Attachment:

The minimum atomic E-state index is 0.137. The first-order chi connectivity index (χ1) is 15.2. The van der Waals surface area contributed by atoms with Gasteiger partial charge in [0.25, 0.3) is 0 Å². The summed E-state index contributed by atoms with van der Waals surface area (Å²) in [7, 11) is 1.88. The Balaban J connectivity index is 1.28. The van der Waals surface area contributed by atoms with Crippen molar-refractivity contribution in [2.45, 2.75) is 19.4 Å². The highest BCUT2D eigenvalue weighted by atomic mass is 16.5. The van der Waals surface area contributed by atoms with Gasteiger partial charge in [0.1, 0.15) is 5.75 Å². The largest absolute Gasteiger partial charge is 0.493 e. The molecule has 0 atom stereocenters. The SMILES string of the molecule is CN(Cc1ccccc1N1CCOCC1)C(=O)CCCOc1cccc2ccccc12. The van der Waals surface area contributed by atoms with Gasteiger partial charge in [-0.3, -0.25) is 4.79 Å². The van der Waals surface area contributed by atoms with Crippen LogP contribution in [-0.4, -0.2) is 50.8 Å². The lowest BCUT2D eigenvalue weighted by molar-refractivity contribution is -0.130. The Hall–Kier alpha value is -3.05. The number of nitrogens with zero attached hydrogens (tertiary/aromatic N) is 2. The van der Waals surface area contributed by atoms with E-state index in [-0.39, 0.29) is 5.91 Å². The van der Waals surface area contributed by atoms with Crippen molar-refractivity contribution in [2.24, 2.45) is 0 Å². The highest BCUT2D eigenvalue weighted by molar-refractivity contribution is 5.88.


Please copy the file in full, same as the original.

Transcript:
The minimum atomic E-state index is 0.137. The first-order chi connectivity index (χ1) is 15.2. The van der Waals surface area contributed by atoms with Gasteiger partial charge in [0.25, 0.3) is 0 Å². The summed E-state index contributed by atoms with van der Waals surface area (Å²) in [7, 11) is 1.88. The Balaban J connectivity index is 1.28. The van der Waals surface area contributed by atoms with Crippen molar-refractivity contribution in [2.45, 2.75) is 19.4 Å². The highest BCUT2D eigenvalue weighted by atomic mass is 16.5. The van der Waals surface area contributed by atoms with Gasteiger partial charge in [0.1, 0.15) is 5.75 Å². The largest absolute Gasteiger partial charge is 0.493 e. The molecule has 0 atom stereocenters. The SMILES string of the molecule is CN(Cc1ccccc1N1CCOCC1)C(=O)CCCOc1cccc2ccccc12. The van der Waals surface area contributed by atoms with Gasteiger partial charge in [-0.3, -0.25) is 4.79 Å². The van der Waals surface area contributed by atoms with Crippen LogP contribution in [-0.4, -0.2) is 50.8 Å². The lowest BCUT2D eigenvalue weighted by molar-refractivity contribution is -0.130. The Hall–Kier alpha value is -3.05. The number of nitrogens with zero attached hydrogens (tertiary/aromatic N) is 2. The van der Waals surface area contributed by atoms with E-state index in [-0.39, 0.29) is 5.91 Å². The van der Waals surface area contributed by atoms with Crippen molar-refractivity contribution in [2.24, 2.45) is 0 Å². The highest BCUT2D eigenvalue weighted by molar-refractivity contribution is 5.88.